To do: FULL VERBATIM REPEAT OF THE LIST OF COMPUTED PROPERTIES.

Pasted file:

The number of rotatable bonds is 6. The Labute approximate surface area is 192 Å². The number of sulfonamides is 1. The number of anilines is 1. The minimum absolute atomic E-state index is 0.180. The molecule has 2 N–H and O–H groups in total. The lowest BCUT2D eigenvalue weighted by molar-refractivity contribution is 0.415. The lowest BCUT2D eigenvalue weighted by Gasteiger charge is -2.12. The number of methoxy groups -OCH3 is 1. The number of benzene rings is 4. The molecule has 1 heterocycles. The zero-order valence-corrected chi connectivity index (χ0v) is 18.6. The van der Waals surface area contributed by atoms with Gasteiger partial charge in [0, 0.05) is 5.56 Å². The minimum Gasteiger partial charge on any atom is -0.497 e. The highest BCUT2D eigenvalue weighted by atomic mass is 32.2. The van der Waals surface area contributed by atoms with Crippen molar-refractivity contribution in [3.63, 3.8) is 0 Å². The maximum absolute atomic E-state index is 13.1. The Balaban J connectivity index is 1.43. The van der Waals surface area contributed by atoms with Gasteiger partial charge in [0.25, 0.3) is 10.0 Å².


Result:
The number of rotatable bonds is 6. The Labute approximate surface area is 192 Å². The number of sulfonamides is 1. The number of anilines is 1. The minimum absolute atomic E-state index is 0.180. The molecule has 2 N–H and O–H groups in total. The lowest BCUT2D eigenvalue weighted by molar-refractivity contribution is 0.415. The lowest BCUT2D eigenvalue weighted by Gasteiger charge is -2.12. The number of methoxy groups -OCH3 is 1. The number of benzene rings is 4. The molecule has 1 heterocycles. The zero-order valence-corrected chi connectivity index (χ0v) is 18.6. The van der Waals surface area contributed by atoms with Gasteiger partial charge in [0, 0.05) is 5.56 Å². The minimum Gasteiger partial charge on any atom is -0.497 e. The highest BCUT2D eigenvalue weighted by atomic mass is 32.2. The van der Waals surface area contributed by atoms with Crippen molar-refractivity contribution in [3.63, 3.8) is 0 Å². The maximum absolute atomic E-state index is 13.1. The Balaban J connectivity index is 1.43. The van der Waals surface area contributed by atoms with Gasteiger partial charge in [0.25, 0.3) is 10.0 Å².